Paul Moseley
A SWAC Cougar player breaks through the defense during practice.

SLIDESHOW: SWAC Cougars football takes off

By Paul Moseley

If you pass by SWAC field most weeknights, you’ll likely see the swarm of red uniforms filled with rowdy players 6-14 years old knocking each other around in the SWAC Cougar football program. Four teams, 199 players, 55 cheerleaders, coaches, parents and volunteers occupy end zone to end zone and onto the utility field.

According to Cougar president Shon Sweet, that wasn’t the case just a few years ago. “We had 99 football players, 15 kids per team, and a small handful of cheerleaders. The board was looking to possibly shut it down for lack of equipment.” According to Sweet, the helmets were too old and unsafe. Even Sweet’s nephew was the victim of poor equipment, suffering a concussion.

As the new president of the group, Sweet asked to board to help get aggressive on fundraising for new equipment. The board – and the community – responded.

A flurry of fundraising activities, including team participation in street fairs, an Applebees breakfast, parents-night-out at the Industry Lounge, and even a donated signed hat from the Seahawks, let the club buy 120 helmets 2 summers ago…and the kids were coming in droves. “We bought another 30 helmets this year”. Now they’re going after shoulder pads.

Looking at the Cougars now, it’s easy to see that the fundraising and hard work from the coaches and volunteers has created a super energetic and positive environment. Seven year olds are running Oklahoma drills, coaches are mixing it up in the middle of the scrimmage, parents are watching the practice intently and the cheerleaders are drilling with absolute purpose. And "no kid gets turned away because they can't pay" says Sweet.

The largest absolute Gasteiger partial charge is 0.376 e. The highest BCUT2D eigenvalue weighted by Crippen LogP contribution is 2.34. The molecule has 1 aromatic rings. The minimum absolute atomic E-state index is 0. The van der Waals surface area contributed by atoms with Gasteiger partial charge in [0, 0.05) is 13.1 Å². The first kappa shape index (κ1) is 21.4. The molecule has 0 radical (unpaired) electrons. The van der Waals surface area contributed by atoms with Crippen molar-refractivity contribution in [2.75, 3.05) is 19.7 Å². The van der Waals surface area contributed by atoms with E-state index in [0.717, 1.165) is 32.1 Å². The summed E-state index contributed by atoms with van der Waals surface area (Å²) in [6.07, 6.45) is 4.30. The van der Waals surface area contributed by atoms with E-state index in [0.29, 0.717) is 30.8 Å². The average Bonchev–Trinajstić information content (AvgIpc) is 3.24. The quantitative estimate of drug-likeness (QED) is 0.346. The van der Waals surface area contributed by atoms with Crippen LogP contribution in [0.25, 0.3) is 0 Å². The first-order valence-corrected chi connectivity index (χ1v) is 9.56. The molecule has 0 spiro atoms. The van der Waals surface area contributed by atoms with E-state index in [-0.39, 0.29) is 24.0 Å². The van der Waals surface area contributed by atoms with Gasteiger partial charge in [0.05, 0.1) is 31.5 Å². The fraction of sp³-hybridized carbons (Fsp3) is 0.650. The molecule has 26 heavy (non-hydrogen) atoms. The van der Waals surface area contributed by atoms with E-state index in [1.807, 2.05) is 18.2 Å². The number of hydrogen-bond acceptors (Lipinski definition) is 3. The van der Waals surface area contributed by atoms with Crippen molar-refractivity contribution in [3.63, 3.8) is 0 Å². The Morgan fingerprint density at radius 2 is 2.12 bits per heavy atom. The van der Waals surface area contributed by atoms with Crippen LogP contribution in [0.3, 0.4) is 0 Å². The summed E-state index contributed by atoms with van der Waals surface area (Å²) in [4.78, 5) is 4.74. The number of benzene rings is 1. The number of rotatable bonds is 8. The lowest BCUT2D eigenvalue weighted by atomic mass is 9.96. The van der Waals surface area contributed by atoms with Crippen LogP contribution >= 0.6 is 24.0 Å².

So, what’s next? Part of the mission of the group is to provide life instruction in addition to pure sports. Their website highlights free seminars on healthy living habits. Right now, it’s just talks during practice, but the goal is to increase and improve the seminars. “We’re working really hard to get it going” said Sweet. “Our biggest problem is, we don’t have space.” Even public local venues charge $400-500, so the Cougars keep working to find a place they can afford that’s big enough to give meaningful presentations on things like nutrition and smart training.

And of course, they still need more equipment. The Cougars will likely benefit from the upcoming Sept. 7 Union Ride and Charity Rally, where a custom Seattle Seahawks motorcycle will be auctioned with some of the proceeds going towards helmets and video education on traumatic brain injuries.

At the end of the day though, it’s all about the football experience. Asked what the main goal of the SWAC Cougars program is this year, Sweet was clear. “Our overall goal to have a successful season….it’s not by the wins in the columns, it’s about all the kids having fun and wanting to come back and play football again. Have fun and compete, and learn the life lessons through football.” If you spend just a little time with the players and coaches in this program, you can tell they are well on their way to reaching that goal.

SWAC Cougar Football

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